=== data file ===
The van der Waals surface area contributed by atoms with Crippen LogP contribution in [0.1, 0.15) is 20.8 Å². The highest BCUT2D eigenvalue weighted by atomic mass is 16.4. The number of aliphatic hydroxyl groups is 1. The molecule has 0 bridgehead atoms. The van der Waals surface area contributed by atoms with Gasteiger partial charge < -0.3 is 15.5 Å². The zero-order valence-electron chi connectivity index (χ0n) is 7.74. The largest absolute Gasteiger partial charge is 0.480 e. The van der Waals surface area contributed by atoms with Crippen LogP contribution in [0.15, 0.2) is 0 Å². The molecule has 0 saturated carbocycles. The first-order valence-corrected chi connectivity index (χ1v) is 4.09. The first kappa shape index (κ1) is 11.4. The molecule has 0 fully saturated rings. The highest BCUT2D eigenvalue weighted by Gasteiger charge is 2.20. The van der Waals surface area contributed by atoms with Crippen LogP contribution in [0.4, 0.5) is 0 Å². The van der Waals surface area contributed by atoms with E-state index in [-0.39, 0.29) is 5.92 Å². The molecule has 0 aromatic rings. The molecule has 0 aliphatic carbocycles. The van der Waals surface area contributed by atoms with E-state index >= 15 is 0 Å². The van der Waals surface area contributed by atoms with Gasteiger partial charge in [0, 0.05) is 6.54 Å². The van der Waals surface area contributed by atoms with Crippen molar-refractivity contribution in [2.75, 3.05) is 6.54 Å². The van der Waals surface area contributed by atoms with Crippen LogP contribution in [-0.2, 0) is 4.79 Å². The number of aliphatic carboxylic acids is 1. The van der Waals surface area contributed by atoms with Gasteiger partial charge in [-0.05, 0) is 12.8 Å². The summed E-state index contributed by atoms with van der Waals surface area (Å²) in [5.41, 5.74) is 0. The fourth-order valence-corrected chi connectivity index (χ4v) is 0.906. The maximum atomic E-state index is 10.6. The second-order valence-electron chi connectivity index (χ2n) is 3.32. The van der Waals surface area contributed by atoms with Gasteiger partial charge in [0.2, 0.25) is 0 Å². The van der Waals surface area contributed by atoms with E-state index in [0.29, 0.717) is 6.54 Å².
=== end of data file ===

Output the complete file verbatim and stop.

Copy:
The van der Waals surface area contributed by atoms with Crippen LogP contribution in [0.1, 0.15) is 20.8 Å². The highest BCUT2D eigenvalue weighted by atomic mass is 16.4. The number of aliphatic hydroxyl groups is 1. The molecule has 0 bridgehead atoms. The van der Waals surface area contributed by atoms with Gasteiger partial charge < -0.3 is 15.5 Å². The zero-order valence-electron chi connectivity index (χ0n) is 7.74. The largest absolute Gasteiger partial charge is 0.480 e. The van der Waals surface area contributed by atoms with Crippen LogP contribution in [0.15, 0.2) is 0 Å². The molecule has 0 saturated carbocycles. The first-order valence-corrected chi connectivity index (χ1v) is 4.09. The first kappa shape index (κ1) is 11.4. The molecule has 0 fully saturated rings. The highest BCUT2D eigenvalue weighted by Gasteiger charge is 2.20. The van der Waals surface area contributed by atoms with Crippen LogP contribution in [0.4, 0.5) is 0 Å². The van der Waals surface area contributed by atoms with E-state index in [-0.39, 0.29) is 5.92 Å². The molecule has 0 aromatic rings. The molecule has 0 aliphatic carbocycles. The van der Waals surface area contributed by atoms with E-state index >= 15 is 0 Å². The van der Waals surface area contributed by atoms with Gasteiger partial charge in [0, 0.05) is 6.54 Å². The van der Waals surface area contributed by atoms with Crippen molar-refractivity contribution in [2.75, 3.05) is 6.54 Å². The van der Waals surface area contributed by atoms with Crippen LogP contribution in [-0.2, 0) is 4.79 Å². The number of aliphatic carboxylic acids is 1. The van der Waals surface area contributed by atoms with Gasteiger partial charge in [-0.05, 0) is 12.8 Å². The summed E-state index contributed by atoms with van der Waals surface area (Å²) in [5.41, 5.74) is 0. The fourth-order valence-corrected chi connectivity index (χ4v) is 0.906. The maximum atomic E-state index is 10.6. The second-order valence-electron chi connectivity index (χ2n) is 3.32. The van der Waals surface area contributed by atoms with Gasteiger partial charge in [0.2, 0.25) is 0 Å². The van der Waals surface area contributed by atoms with E-state index in [0.29, 0.717) is 6.54 Å².